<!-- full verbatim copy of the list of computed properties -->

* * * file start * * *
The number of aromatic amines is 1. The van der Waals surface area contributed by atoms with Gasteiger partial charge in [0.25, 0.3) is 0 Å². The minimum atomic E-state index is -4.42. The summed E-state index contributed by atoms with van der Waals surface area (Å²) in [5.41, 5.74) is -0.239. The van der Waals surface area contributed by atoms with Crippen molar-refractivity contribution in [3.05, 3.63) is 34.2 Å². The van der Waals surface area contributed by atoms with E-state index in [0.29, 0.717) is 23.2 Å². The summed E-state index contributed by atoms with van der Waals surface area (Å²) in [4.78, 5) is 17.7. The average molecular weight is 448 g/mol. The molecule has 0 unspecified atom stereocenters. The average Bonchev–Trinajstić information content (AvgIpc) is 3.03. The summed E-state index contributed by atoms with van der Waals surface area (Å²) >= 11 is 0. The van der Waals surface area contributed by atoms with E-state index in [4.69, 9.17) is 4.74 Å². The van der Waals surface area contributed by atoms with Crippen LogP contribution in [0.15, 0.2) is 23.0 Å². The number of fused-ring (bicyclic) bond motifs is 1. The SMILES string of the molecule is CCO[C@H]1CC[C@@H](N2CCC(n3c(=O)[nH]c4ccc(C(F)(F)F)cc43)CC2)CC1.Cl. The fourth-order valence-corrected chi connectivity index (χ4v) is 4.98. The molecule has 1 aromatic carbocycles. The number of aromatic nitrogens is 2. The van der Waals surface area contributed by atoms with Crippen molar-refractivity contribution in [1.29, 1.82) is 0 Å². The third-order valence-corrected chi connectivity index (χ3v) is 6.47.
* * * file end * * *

The number of aromatic amines is 1. The van der Waals surface area contributed by atoms with Gasteiger partial charge in [0.25, 0.3) is 0 Å². The minimum atomic E-state index is -4.42. The summed E-state index contributed by atoms with van der Waals surface area (Å²) in [5.41, 5.74) is -0.239. The van der Waals surface area contributed by atoms with Crippen molar-refractivity contribution in [3.05, 3.63) is 34.2 Å². The van der Waals surface area contributed by atoms with E-state index in [0.29, 0.717) is 23.2 Å². The summed E-state index contributed by atoms with van der Waals surface area (Å²) in [4.78, 5) is 17.7. The average molecular weight is 448 g/mol. The molecule has 0 unspecified atom stereocenters. The average Bonchev–Trinajstić information content (AvgIpc) is 3.03. The summed E-state index contributed by atoms with van der Waals surface area (Å²) >= 11 is 0. The van der Waals surface area contributed by atoms with E-state index in [4.69, 9.17) is 4.74 Å². The van der Waals surface area contributed by atoms with Crippen LogP contribution in [0.15, 0.2) is 23.0 Å². The number of fused-ring (bicyclic) bond motifs is 1. The SMILES string of the molecule is CCO[C@H]1CC[C@@H](N2CCC(n3c(=O)[nH]c4ccc(C(F)(F)F)cc43)CC2)CC1.Cl. The fourth-order valence-corrected chi connectivity index (χ4v) is 4.98. The molecule has 1 aromatic carbocycles. The number of aromatic nitrogens is 2. The van der Waals surface area contributed by atoms with Crippen molar-refractivity contribution in [1.29, 1.82) is 0 Å². The third-order valence-corrected chi connectivity index (χ3v) is 6.47.